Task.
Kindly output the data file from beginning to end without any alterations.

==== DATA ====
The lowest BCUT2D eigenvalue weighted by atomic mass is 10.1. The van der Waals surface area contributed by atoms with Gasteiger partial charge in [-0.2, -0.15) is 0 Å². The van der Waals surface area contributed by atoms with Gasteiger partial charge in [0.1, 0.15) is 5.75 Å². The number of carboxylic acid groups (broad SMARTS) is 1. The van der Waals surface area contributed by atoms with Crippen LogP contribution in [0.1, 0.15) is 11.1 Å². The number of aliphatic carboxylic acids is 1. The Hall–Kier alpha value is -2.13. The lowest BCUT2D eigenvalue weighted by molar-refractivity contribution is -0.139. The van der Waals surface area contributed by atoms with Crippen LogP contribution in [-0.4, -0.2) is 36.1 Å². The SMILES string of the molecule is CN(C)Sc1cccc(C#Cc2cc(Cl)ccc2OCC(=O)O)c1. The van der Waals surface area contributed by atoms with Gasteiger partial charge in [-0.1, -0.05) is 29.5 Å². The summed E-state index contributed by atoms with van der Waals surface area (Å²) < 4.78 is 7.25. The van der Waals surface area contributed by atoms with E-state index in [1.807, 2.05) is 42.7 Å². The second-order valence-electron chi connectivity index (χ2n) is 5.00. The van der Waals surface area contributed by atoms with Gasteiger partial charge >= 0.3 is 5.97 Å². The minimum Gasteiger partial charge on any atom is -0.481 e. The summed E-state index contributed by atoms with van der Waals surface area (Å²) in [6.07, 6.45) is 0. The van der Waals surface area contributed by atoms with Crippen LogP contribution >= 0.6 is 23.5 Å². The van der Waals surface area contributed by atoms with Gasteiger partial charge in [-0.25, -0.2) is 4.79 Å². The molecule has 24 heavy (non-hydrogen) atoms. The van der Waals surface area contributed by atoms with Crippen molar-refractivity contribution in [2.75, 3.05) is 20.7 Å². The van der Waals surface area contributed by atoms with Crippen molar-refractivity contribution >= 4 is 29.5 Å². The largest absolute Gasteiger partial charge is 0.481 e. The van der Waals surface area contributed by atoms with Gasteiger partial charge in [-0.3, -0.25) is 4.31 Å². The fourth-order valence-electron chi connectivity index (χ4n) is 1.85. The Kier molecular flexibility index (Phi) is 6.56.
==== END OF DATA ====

The lowest BCUT2D eigenvalue weighted by atomic mass is 10.1. The van der Waals surface area contributed by atoms with Gasteiger partial charge in [-0.2, -0.15) is 0 Å². The van der Waals surface area contributed by atoms with Gasteiger partial charge in [0.1, 0.15) is 5.75 Å². The number of carboxylic acid groups (broad SMARTS) is 1. The van der Waals surface area contributed by atoms with Crippen LogP contribution in [0.1, 0.15) is 11.1 Å². The number of aliphatic carboxylic acids is 1. The Hall–Kier alpha value is -2.13. The lowest BCUT2D eigenvalue weighted by molar-refractivity contribution is -0.139. The van der Waals surface area contributed by atoms with Crippen LogP contribution in [-0.4, -0.2) is 36.1 Å². The SMILES string of the molecule is CN(C)Sc1cccc(C#Cc2cc(Cl)ccc2OCC(=O)O)c1. The van der Waals surface area contributed by atoms with Gasteiger partial charge in [-0.1, -0.05) is 29.5 Å². The summed E-state index contributed by atoms with van der Waals surface area (Å²) < 4.78 is 7.25. The van der Waals surface area contributed by atoms with E-state index in [1.807, 2.05) is 42.7 Å². The second-order valence-electron chi connectivity index (χ2n) is 5.00. The van der Waals surface area contributed by atoms with Gasteiger partial charge >= 0.3 is 5.97 Å². The minimum Gasteiger partial charge on any atom is -0.481 e. The summed E-state index contributed by atoms with van der Waals surface area (Å²) in [6.07, 6.45) is 0. The van der Waals surface area contributed by atoms with Crippen LogP contribution >= 0.6 is 23.5 Å². The van der Waals surface area contributed by atoms with Gasteiger partial charge in [-0.25, -0.2) is 4.79 Å². The molecule has 24 heavy (non-hydrogen) atoms. The van der Waals surface area contributed by atoms with Crippen molar-refractivity contribution in [2.75, 3.05) is 20.7 Å². The van der Waals surface area contributed by atoms with Crippen molar-refractivity contribution >= 4 is 29.5 Å². The largest absolute Gasteiger partial charge is 0.481 e. The van der Waals surface area contributed by atoms with Gasteiger partial charge in [-0.3, -0.25) is 4.31 Å². The fourth-order valence-electron chi connectivity index (χ4n) is 1.85. The Kier molecular flexibility index (Phi) is 6.56.